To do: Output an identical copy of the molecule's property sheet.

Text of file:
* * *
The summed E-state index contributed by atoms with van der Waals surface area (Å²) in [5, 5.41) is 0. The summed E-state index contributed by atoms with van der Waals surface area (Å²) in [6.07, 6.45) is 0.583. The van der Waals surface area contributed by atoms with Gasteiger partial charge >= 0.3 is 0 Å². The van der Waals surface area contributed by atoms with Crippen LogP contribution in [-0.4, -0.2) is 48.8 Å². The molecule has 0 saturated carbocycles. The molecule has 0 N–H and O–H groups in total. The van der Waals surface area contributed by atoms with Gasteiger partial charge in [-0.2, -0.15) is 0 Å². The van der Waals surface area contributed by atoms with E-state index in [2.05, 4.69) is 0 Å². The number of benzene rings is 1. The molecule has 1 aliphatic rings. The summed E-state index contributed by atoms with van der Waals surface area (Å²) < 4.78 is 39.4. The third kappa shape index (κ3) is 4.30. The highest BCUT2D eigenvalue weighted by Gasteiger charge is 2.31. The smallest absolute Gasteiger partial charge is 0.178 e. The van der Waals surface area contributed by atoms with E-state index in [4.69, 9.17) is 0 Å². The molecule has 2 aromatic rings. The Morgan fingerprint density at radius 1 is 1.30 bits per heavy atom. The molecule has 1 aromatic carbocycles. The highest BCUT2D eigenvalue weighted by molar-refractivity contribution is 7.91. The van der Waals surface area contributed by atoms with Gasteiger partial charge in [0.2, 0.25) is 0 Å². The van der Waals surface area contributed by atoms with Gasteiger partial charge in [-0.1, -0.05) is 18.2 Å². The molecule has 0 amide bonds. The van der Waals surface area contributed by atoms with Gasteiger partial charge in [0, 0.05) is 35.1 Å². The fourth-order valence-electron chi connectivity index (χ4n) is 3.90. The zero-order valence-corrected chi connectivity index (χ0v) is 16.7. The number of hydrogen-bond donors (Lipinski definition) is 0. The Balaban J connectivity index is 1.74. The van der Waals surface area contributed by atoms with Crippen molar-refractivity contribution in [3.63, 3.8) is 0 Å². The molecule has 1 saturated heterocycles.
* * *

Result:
The summed E-state index contributed by atoms with van der Waals surface area (Å²) in [5, 5.41) is 0. The summed E-state index contributed by atoms with van der Waals surface area (Å²) in [6.07, 6.45) is 0.583. The van der Waals surface area contributed by atoms with Gasteiger partial charge >= 0.3 is 0 Å². The van der Waals surface area contributed by atoms with Crippen LogP contribution in [-0.4, -0.2) is 48.8 Å². The molecule has 0 saturated carbocycles. The molecule has 0 N–H and O–H groups in total. The van der Waals surface area contributed by atoms with Gasteiger partial charge in [-0.2, -0.15) is 0 Å². The van der Waals surface area contributed by atoms with E-state index in [2.05, 4.69) is 0 Å². The number of benzene rings is 1. The molecule has 1 aliphatic rings. The summed E-state index contributed by atoms with van der Waals surface area (Å²) < 4.78 is 39.4. The third kappa shape index (κ3) is 4.30. The highest BCUT2D eigenvalue weighted by Gasteiger charge is 2.31. The smallest absolute Gasteiger partial charge is 0.178 e. The van der Waals surface area contributed by atoms with E-state index in [4.69, 9.17) is 0 Å². The molecule has 2 aromatic rings. The Morgan fingerprint density at radius 1 is 1.30 bits per heavy atom. The molecule has 1 aromatic carbocycles. The highest BCUT2D eigenvalue weighted by molar-refractivity contribution is 7.91. The van der Waals surface area contributed by atoms with Gasteiger partial charge in [0.2, 0.25) is 0 Å². The van der Waals surface area contributed by atoms with Gasteiger partial charge in [-0.1, -0.05) is 18.2 Å². The molecule has 0 amide bonds. The van der Waals surface area contributed by atoms with Gasteiger partial charge in [0, 0.05) is 35.1 Å². The fourth-order valence-electron chi connectivity index (χ4n) is 3.90. The zero-order valence-corrected chi connectivity index (χ0v) is 16.7. The number of hydrogen-bond donors (Lipinski definition) is 0. The Balaban J connectivity index is 1.74. The van der Waals surface area contributed by atoms with Crippen molar-refractivity contribution in [3.63, 3.8) is 0 Å². The molecule has 1 saturated heterocycles.